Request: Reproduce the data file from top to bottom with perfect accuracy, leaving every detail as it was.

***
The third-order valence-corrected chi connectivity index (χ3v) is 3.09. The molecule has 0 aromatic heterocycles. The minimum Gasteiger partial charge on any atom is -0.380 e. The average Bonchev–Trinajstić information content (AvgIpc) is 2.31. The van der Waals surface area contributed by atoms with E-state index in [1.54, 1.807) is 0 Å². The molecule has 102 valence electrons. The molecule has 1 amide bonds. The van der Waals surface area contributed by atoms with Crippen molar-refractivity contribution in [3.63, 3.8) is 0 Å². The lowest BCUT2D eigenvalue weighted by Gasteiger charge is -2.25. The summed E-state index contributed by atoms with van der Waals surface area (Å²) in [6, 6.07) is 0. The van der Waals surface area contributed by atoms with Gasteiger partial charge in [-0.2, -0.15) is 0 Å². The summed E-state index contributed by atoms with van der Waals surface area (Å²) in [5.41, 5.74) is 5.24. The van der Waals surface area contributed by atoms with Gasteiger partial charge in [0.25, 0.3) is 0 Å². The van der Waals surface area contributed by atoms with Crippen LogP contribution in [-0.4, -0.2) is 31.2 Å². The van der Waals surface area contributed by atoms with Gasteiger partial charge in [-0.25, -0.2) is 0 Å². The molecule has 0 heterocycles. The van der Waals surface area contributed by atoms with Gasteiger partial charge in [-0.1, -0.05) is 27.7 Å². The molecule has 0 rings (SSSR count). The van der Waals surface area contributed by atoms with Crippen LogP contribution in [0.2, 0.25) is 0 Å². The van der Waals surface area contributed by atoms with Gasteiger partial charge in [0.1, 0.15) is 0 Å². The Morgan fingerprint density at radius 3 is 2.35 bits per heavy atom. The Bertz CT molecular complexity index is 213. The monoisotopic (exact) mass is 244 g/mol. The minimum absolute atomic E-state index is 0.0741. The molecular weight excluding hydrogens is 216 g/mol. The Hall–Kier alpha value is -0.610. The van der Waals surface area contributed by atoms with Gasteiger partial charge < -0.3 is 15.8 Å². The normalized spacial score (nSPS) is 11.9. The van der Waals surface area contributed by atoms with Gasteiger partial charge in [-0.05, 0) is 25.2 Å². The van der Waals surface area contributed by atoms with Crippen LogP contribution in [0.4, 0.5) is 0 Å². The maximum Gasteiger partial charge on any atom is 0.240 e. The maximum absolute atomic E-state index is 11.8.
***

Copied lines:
The third-order valence-corrected chi connectivity index (χ3v) is 3.09. The molecule has 0 aromatic heterocycles. The minimum Gasteiger partial charge on any atom is -0.380 e. The average Bonchev–Trinajstić information content (AvgIpc) is 2.31. The van der Waals surface area contributed by atoms with E-state index in [1.54, 1.807) is 0 Å². The molecule has 102 valence electrons. The molecule has 1 amide bonds. The van der Waals surface area contributed by atoms with Crippen molar-refractivity contribution in [3.63, 3.8) is 0 Å². The lowest BCUT2D eigenvalue weighted by Gasteiger charge is -2.25. The summed E-state index contributed by atoms with van der Waals surface area (Å²) in [6, 6.07) is 0. The van der Waals surface area contributed by atoms with Gasteiger partial charge in [-0.2, -0.15) is 0 Å². The summed E-state index contributed by atoms with van der Waals surface area (Å²) in [5.41, 5.74) is 5.24. The van der Waals surface area contributed by atoms with Gasteiger partial charge in [0.25, 0.3) is 0 Å². The van der Waals surface area contributed by atoms with Crippen LogP contribution in [-0.4, -0.2) is 31.2 Å². The van der Waals surface area contributed by atoms with Gasteiger partial charge in [-0.25, -0.2) is 0 Å². The molecule has 0 heterocycles. The van der Waals surface area contributed by atoms with Gasteiger partial charge in [-0.1, -0.05) is 27.7 Å². The molecule has 0 rings (SSSR count). The van der Waals surface area contributed by atoms with Crippen LogP contribution in [0.2, 0.25) is 0 Å². The van der Waals surface area contributed by atoms with Gasteiger partial charge in [0.1, 0.15) is 0 Å². The Morgan fingerprint density at radius 3 is 2.35 bits per heavy atom. The Bertz CT molecular complexity index is 213. The monoisotopic (exact) mass is 244 g/mol. The minimum absolute atomic E-state index is 0.0741. The molecular weight excluding hydrogens is 216 g/mol. The Hall–Kier alpha value is -0.610. The van der Waals surface area contributed by atoms with Gasteiger partial charge < -0.3 is 15.8 Å². The normalized spacial score (nSPS) is 11.9. The van der Waals surface area contributed by atoms with Gasteiger partial charge in [-0.05, 0) is 25.2 Å². The van der Waals surface area contributed by atoms with Crippen LogP contribution in [0.4, 0.5) is 0 Å². The maximum Gasteiger partial charge on any atom is 0.240 e. The maximum absolute atomic E-state index is 11.8.